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  1.  42
    Elisabeth of Bohemia on the Soul.Eric Stencil - 2023 - Journal of Modern Philosophy 5 (4):4.
    In the 1640’s Elisabeth of Bohemia and René Descartes engaged in a philosophically rich correspondence. The most well-known aspect of the correspondence begins with a question Elisabeth asks Descartes about his account of the interaction between soul and body. This objection, often called the ‘problem of interaction’, has received much attention in contemporary scholarship and this attention frequently focuses on the exchange between Elisabeth and Descartes. Following the lead of Descartes himself, the majority of scholars treat the problem of interaction (...)
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  2. Spinoza’s Strong Eudaimonism.Brandon Smith - 2023 - Journal of Modern Philosophy 5 (3):1-21.
    In this paper I defend an eudaimonistic reading of Spinoza’s ethical philosophy. Eudaimonism refers to the mainstream ethical tradition of the ancient Greeks, which considers happiness a naturalistic, stable, and exclusively intrinsic good. Within this tradition, we can also draw a distinction between weak eudaimonists and strong eudaimonists. Weak eudaimonists do not ground their ethical conceptions of happiness in complete theories of metaphysics, epistemology, or psychology. Strong eudaimonists, conversely, build their conceptions of happiness around an overall philosophical system that extends (...)
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  3.  34
    Cudworth and More on Immaterial Extension: A New Text with Analysis.Matthew A. Leisinger - 2023 - Journal of Modern Philosophy 5 (1):5.
    Henry More famously argues that all substances are extended, body and spirit alike. In The True Intellectual System of the Universe, More’s friend and fellow Cambridge Platonist Ralph Cudworth notes More’s position but refrains from criticizing it. By contrast, in a passage from one of Cudworth’s unpublished manuscripts that has escaped scholarly attention and that is included here as an appendix, Cudworth addresses More directly, raising objections against More’s view and responding to two of More’s arguments. My aim in this (...)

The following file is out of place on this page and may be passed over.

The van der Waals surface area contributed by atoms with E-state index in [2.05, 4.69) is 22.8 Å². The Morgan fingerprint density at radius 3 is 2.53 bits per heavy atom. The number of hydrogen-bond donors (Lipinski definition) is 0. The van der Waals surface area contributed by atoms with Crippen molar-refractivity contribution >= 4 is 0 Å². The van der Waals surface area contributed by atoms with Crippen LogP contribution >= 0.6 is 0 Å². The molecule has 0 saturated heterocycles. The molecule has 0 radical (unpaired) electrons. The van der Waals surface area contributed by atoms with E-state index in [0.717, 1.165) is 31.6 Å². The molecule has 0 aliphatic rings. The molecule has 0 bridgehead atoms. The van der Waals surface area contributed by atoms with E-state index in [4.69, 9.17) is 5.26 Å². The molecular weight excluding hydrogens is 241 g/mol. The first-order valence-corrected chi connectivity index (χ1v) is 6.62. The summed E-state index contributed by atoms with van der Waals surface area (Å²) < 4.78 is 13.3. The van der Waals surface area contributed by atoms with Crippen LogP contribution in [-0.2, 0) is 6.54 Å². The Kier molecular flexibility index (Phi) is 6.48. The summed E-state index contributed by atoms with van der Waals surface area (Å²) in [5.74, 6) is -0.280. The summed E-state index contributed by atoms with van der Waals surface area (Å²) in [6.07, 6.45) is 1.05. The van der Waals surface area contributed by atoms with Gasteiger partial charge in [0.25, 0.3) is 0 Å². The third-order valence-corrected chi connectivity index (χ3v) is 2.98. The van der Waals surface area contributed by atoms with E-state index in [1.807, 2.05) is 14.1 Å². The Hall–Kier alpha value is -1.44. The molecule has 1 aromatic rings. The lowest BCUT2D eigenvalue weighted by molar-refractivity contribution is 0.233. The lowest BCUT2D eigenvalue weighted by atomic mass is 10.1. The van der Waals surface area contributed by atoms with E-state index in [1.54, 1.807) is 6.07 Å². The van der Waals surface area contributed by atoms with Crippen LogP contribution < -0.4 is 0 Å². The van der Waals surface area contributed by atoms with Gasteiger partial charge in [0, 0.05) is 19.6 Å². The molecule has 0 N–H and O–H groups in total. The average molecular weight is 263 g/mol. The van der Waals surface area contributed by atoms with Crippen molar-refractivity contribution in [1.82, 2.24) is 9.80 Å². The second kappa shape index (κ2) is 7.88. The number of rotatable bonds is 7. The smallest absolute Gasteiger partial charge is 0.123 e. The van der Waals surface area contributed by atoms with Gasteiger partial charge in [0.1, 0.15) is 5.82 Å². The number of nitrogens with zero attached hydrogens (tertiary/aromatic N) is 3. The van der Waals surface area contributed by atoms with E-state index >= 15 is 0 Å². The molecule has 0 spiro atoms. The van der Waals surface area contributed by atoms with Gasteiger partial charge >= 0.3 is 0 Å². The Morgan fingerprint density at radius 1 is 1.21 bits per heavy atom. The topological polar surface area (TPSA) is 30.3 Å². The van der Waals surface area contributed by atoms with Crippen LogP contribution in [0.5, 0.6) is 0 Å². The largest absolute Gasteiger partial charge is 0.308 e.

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  4.  14
    Aesthetics and Ethics in Anna Jameson’s Characteristics of Women.Alison Stone - 2023 - Journal of Modern Philosophy 5 (1):1.
    In this paper I contribute to the recovery of women in the history of philosophy by giving the first modern-day philosophical account of the ideas on aesthetics and ethics of Anna Jameson (1794–1860). Although Jameson was massive in her time, she wrote in a place and period, nineteenth-century Britain, and on an area, aesthetics, that the recovery effort has hardly reached yet. Throughout her work Jameson argued that aesthetics and ethics were very closely connected. Here I focus on how she (...)
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  5.  14
    The Perspectival Nature of Leibnizian Relations.Florian Vermeiren - 2023 - Journal of Modern Philosophy 5 (1):2.
    This paper offers a fresh interpretation of Leibniz’s theory of relations. I argue that we should take seriously Leibniz’s idea of non-ideal relations inhering in one subject. Such single-inhering relations should not be understood in terms of non-relational, absolute properties, but in terms of perspectival relations. Through the notion of perspective, we can understand how a relation between two relata inheres in only one of those relata. For example, my perception of you involves my point of view. Therefore, it is (...)
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